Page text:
Here is a link that might be useful: houston landscaping

    Bookmark   March 11, 2011 at 5:11AM
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Not sure I'm following this. Was there perhaps some thought here that Austin gardeners are such stick-in-the-muds that plants popular in California aren't normally marketed here? Actually, many of them are now nursing their wounds from having been overly adventurous. Check some of the blogs.

Various cultivars of Yucca are readily available in your local nurseries. Your Grevillia is hardy to only 20 degrees. The fig will freeze to the ground every winter, and come back as a sprawling, multi-trunk plant. As for the orange, why do you suppose you see so few of them, notwithstanding the fact that Texas is a major citrus producing state?

There must be some areas on your property that will accommodate shade and screening trees/plants no matter what improvements you decide on later.

    Bookmark   March 11, 2011 at 7:18AM
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If it is a fruiting fig (Ficus carica), it should be perfectly hardy in your area - fig trees are quite common in my zone (8 - same as yours) and we don't get anywhere near the type of summer heat you do, so your chances of good fruit production are much better. But the orange is another matter. I'd consider growing this guy in a container and moving into a protected area for winter.

    Bookmark   March 11, 2011 at 11:08AM
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The fig in the yard next to mine in North San Antonio has frozen back on several occasions, and has more than a dozen trunks branching widely from the ground. It's about 10 ft. tall and 12 wide. It does produce a lot of fruit, if that is the objective.

    Bookmark   March 11, 2011 at 1:51PM
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I don't know what the background is on the California varieties in Austin. I know that I bought my house a few years ago, and from what I've seen, CA plants aren't readily available at local nurseries. I don't know why. If I had to guess, I would have said that it was because some of the main retail sellers have since gone out of business or moved, but I really don't know. Maybe I'm just not going to the right nurseries. Anyway, I am just getting into plants now and this is the first I've heard of locals being overly adventurous with them. I'll have to look on the forum to dig deeper into this issue. Thanks for mentioning it.

The orange tree is still in a container. Should I leave it in there? I figured that eventually this might stifle it so much that it wouldn't do well, which is why I thought I needed to put it in the ground. Is this not true?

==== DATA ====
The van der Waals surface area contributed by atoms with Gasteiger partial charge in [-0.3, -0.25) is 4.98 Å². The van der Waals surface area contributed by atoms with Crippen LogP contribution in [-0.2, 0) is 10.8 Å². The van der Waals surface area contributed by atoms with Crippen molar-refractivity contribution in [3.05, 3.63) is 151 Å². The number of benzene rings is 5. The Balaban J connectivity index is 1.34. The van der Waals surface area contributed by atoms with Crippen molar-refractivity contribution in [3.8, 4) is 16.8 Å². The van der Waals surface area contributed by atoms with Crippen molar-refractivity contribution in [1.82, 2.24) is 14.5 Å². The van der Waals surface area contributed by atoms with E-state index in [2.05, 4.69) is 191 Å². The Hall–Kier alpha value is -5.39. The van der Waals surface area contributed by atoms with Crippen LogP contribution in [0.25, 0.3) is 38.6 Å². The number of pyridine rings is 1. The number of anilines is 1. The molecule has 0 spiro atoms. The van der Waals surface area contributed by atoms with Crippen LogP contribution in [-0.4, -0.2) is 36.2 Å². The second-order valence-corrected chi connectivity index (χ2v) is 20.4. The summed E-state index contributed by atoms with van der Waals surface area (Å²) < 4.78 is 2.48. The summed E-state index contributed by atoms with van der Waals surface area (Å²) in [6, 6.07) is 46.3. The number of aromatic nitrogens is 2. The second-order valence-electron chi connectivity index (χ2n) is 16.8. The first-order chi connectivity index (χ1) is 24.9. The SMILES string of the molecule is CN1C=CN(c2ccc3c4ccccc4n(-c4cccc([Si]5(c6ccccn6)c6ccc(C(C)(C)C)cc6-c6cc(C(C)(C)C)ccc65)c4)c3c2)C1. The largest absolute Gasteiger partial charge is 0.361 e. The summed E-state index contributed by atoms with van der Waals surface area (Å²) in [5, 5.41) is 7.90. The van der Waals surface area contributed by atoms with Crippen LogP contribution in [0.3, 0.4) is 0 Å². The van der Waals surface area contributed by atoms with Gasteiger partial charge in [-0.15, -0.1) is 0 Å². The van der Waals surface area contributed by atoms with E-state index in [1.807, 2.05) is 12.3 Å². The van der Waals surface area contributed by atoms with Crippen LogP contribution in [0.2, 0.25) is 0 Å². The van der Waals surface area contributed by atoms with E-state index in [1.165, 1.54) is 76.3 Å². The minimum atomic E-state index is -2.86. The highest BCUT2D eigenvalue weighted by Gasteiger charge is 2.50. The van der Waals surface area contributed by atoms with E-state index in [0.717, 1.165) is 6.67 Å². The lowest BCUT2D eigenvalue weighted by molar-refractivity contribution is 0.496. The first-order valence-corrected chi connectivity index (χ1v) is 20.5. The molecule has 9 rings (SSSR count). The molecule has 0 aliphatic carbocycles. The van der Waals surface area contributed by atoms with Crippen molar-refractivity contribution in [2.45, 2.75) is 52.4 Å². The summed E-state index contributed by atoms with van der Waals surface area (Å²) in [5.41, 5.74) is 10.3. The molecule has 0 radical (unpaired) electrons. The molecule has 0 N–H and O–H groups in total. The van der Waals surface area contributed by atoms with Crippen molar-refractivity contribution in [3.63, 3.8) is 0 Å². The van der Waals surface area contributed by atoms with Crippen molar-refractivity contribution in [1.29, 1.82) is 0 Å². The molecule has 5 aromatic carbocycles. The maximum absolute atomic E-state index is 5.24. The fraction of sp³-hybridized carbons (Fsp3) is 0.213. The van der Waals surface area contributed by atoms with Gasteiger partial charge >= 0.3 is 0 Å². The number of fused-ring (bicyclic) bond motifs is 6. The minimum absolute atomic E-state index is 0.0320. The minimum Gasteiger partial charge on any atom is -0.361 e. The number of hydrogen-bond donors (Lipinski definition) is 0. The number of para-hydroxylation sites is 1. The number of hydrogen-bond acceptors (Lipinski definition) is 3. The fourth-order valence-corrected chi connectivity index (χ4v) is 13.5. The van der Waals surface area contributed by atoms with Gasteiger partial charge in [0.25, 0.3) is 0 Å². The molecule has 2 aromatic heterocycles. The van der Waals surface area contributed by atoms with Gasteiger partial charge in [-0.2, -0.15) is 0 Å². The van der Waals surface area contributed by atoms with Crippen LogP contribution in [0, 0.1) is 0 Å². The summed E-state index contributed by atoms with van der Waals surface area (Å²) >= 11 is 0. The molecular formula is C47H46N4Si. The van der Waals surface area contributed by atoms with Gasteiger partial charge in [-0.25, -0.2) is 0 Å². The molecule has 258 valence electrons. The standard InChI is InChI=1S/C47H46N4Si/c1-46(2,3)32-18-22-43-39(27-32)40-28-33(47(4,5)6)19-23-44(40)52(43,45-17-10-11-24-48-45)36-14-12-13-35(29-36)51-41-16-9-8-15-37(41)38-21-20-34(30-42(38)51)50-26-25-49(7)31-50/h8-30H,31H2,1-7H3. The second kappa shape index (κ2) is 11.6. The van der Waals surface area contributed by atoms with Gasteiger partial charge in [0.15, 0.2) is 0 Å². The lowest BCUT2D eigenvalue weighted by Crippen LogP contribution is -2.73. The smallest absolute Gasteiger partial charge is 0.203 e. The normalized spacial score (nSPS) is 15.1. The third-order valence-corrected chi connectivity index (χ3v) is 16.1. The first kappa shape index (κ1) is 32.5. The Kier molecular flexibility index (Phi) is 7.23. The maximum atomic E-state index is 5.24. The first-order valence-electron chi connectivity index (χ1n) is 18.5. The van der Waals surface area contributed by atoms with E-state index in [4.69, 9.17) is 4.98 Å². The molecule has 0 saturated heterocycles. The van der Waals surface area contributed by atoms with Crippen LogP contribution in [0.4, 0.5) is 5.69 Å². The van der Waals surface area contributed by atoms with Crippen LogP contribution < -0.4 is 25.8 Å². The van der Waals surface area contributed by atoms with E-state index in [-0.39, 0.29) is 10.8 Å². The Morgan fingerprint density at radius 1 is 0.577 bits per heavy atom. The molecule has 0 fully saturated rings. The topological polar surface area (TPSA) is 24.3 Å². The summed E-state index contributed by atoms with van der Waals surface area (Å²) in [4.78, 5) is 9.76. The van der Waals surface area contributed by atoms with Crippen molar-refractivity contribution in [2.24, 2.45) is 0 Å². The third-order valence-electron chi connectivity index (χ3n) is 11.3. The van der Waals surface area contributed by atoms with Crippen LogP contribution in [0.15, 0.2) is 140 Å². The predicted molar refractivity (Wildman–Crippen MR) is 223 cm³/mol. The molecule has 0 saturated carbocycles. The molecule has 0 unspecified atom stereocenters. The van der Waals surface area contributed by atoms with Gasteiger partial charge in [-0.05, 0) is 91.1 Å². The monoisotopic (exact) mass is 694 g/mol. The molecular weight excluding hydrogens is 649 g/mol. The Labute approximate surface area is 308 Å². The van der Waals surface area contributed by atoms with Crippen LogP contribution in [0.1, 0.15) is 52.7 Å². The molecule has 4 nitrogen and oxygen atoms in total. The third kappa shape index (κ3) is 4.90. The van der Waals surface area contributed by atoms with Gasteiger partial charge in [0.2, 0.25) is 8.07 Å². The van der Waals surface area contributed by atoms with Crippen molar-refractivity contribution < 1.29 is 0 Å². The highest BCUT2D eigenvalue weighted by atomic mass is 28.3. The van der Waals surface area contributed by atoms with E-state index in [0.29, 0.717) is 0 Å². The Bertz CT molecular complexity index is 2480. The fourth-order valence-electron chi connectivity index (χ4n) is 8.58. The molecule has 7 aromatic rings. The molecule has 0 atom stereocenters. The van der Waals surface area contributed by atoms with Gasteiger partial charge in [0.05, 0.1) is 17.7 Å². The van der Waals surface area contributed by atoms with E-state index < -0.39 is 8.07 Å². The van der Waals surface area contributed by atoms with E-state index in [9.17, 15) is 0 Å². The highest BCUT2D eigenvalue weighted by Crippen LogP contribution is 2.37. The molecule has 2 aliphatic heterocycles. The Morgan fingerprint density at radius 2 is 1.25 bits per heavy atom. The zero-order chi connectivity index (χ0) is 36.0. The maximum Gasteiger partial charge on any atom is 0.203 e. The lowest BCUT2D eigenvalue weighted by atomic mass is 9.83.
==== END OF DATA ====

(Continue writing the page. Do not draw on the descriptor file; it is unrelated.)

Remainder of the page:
After this discussion, now I'm also kind of afraid of the fig tree. It's small right now. It just appeared on its own one day in a random spot in my backyard. I was excited (because I love trees that produce fruit that I can use and I love figs) but hearing that whitecap's fig tree has frozen back several times and is producing crazy amounts of trunks sounds like a problem. Is this something I shouldn't keep?

Back to the point of this discussion - My main original question was, if I don't know (construction-wise) what will happen with my little property, do I really have any choice on where to put the trees that will grow lots of strong roots and possibly be hard to transplant in a few years? It seems like the more I ask people the more they say:
1) No question; plant on the perimeter. In fact, I've even had one person question why would I plant anywhere but the perimeter?
2) In 2-3 you are not going to have a problem transplanting your trees, but don't wait too long after that point to decide where they should really go.

Thanks again for all the help. I'm such a beginner and information that is obvious to most of the forum people is most likely new to me.

    Bookmark   March 11, 2011 at 6:02PM
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Just to get yourself oriented, you might start with Lazy Shady Gardener (I can't post links.) On the right sidebar, you will see links to other Central Texas (mostly Austin) bloggers. Pam at Digging has an extensive list of other bloggers on her Blogroll. Most of the Austinites experienced severe damage from the recent freezes. These blogs are photo-heavy, and you can here learn a lot about what you can and can't do here. You can also get a feel for mistakes to avoid. I think the worst mistake is to start collecting plants that appeal to you, before first getting a fix on the overall impression you want your efforts to make. For myself, shade, privacy, lots of greenery and a few splashes of color, with plants that require minimal attention, is the goal.